Dear Healthcare: Let the UX Designers In!

Lisa deBettencourt
Mar 22, 2016

Last week, I brought my 9-year-old son to the pediatrician for his annual physical. I could tell you what the experience was like but I know that, if you have kids or if you have a primary care physician, you already know how it went. Except, in this case, it was worse. Yes, we barely got a greeting as the nurse practitioner walked in to the exam room, past my son on the exam table, and straight towards the computer in the corner. Yes, we sat there patiently waiting to begin as she tried to log in – twice. And, yes, she spent the next 10 minutes feeding the machine the answers to the questions it demanded she pepper us with. This whole encounter was orbiting around the computer, as is the experience with doctors nowadays.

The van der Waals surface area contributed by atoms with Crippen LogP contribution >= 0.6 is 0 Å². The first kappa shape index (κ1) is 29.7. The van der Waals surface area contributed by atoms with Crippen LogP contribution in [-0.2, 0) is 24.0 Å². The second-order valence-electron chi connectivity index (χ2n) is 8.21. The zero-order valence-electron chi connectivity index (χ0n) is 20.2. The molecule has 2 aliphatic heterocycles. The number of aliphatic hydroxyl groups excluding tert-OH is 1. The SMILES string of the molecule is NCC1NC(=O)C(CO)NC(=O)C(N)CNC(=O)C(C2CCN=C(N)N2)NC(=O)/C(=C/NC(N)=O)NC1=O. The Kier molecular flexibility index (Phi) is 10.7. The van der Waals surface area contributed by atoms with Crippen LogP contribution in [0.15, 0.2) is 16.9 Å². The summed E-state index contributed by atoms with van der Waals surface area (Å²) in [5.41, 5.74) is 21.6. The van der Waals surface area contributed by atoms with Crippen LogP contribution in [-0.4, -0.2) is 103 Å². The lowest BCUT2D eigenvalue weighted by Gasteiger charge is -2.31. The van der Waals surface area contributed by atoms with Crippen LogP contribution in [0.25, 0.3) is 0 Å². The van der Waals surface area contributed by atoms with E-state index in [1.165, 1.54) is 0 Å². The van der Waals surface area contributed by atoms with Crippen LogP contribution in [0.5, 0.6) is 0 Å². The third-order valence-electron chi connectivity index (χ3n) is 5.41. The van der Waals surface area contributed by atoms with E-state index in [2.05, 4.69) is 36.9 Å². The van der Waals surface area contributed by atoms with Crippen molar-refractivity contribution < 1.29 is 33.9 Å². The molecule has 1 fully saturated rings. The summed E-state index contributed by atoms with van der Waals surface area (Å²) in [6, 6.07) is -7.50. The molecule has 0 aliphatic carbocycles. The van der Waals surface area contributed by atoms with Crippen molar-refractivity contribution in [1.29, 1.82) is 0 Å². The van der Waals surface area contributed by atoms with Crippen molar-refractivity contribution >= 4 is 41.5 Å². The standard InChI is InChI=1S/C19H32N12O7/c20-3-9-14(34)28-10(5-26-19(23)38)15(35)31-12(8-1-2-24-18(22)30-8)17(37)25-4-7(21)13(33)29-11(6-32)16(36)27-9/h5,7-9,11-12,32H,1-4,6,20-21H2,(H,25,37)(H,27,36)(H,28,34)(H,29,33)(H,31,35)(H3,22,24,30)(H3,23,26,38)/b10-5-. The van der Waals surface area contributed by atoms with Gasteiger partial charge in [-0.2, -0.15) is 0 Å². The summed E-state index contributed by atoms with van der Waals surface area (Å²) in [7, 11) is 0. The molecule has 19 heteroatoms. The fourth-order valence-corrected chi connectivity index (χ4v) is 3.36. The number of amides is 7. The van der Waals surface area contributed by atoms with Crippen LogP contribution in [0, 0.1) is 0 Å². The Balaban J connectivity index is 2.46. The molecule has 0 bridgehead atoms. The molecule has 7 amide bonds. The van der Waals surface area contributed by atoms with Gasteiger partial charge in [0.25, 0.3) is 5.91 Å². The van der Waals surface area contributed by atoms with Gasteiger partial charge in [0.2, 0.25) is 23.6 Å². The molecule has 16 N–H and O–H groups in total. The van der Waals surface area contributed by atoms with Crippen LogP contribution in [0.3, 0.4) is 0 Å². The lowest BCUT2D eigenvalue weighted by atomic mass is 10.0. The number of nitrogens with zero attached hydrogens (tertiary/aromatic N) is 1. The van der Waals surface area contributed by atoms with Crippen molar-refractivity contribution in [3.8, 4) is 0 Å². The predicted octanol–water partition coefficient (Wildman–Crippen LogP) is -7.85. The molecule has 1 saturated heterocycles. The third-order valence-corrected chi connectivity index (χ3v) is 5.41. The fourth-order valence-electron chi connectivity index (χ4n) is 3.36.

But then something interesting happened.

The room suddenly became silent. Then there was mumbling. And clicking. “I can’t…” “I’m not sure…” “Where did the…” I looked over. From where I was sitting, I could see over her shoulder onto the monitor and I noticed that she had somehow managed to drag the full screen EHR application she was using into the lower right hand corner of the monitor so only a small quadrant of the window was visible. And. She. Couldn’t. Get. It. Back. She had no idea how to move the window back to the top of the screen. None. This highly educated, dynamic, very experienced professional woman who could fix any of my son’s ailments any day of the year was completely and utterly stuck. With one wrong move, she could no longer do her job of making sure my son was healthy, safe, and eating his 5 daily servings of fruits and vegetables.

Ok so maybe I’m being a bit dramatic to make a point, but this is just one little example of the ridiculous burden poorly designed technology has put on clinicians.